This case is easily distinguishable from cases in which courts have held the evidence failed to establish an employment relationship. For example, in Epoch Producing Corp. v. Killiam Shows, Inc., supra, the dispute concerned ownership of the copyright to D. W. Griffith's classic film, "Birth of a Nation." Particularly significant is the fact that the corporations claiming ownership did not come into existence until after the film had been completed. Here, in stark contrast, the very purpose of the corporation was to produce the menu book. In Epoch, as in the instant case, there was no clear-cut employment agreement. There, however, the evidence regarding employment was ambiguous, while here the evidence leads to the inescapable conclusion that there was some sort of employment relationship, though its precise nature is unclear. Donaldson Pub. Co. v. Bregman, Vocco Conn, Inc., 375 F.2d 639 (2 Cir. 1967), cert. denied, 389 U.S. 1036 [ 88 S.Ct. 768, 19 L.Ed.2d 823] (1968), is similarly distinguishable. There the court was interpreting a written agreement, the language of which indicated that Donaldson was not an employee. Moreover, it is clear that the corporation received only the right to publish Donaldson's songs, not the right to share in the consideration Donaldson received for writing those songs. Moreover, the actions of the parties supported this interpretation of the agreement.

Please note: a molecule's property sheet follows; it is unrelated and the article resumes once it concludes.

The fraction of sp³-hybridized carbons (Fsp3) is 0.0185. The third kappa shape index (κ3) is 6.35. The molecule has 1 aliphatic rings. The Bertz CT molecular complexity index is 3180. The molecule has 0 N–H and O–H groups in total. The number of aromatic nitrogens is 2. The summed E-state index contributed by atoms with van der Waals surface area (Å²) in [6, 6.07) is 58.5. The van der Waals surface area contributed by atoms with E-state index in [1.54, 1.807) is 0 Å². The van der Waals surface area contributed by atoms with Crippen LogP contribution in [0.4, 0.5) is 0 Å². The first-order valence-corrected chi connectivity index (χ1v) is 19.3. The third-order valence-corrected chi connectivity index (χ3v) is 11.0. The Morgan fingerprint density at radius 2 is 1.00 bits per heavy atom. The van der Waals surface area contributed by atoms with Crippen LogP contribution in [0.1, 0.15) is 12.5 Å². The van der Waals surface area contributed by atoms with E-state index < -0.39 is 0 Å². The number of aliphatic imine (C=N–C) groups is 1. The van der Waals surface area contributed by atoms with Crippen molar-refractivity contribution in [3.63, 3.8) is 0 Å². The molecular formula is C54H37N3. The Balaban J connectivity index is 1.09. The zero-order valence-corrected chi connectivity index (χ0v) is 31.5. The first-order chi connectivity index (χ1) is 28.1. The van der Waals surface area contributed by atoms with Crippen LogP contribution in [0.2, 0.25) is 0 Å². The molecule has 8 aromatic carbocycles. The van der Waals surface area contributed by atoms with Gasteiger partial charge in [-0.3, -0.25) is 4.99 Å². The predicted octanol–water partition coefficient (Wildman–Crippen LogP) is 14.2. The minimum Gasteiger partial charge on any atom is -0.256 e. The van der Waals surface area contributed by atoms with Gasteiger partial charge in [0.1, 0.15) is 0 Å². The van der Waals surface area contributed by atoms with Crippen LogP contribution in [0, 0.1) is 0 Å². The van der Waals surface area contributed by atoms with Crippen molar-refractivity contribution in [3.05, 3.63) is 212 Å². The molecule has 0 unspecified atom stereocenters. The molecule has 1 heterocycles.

Murray contends that she alone had control over the contents, format, and production of the menu book, and that the element of employer oversight is missing. Professor Nimmer has labeled this factor as "crucial" in "determining an employment relationship . . .." Nimmer on Copyright § 62.2 (1976). Murray would not take the author's job unless she was given editorial freedom, and the defendants "assured [her] that all of the rights of . . . design and creation of the book and its cover would be [hers] alone." Appellant's brief at 2-3. Allowing Murray to offer this "control" agreement — upon which she insisted — to demonstrate that the corporation lacked the requisite supervisory powers over her work would permit an employee to circumvent the works for hire doctrine simply by demanding creative freedom as a condition of employment. We decline Murray's invitation to adopt such a rule, where, as here, an employer has no intention of supervising the work of an employee hired specifically to produce certain material. The corporation, choosing not to exercise its right of supervision, delegated it to Murray in accordance with her demands.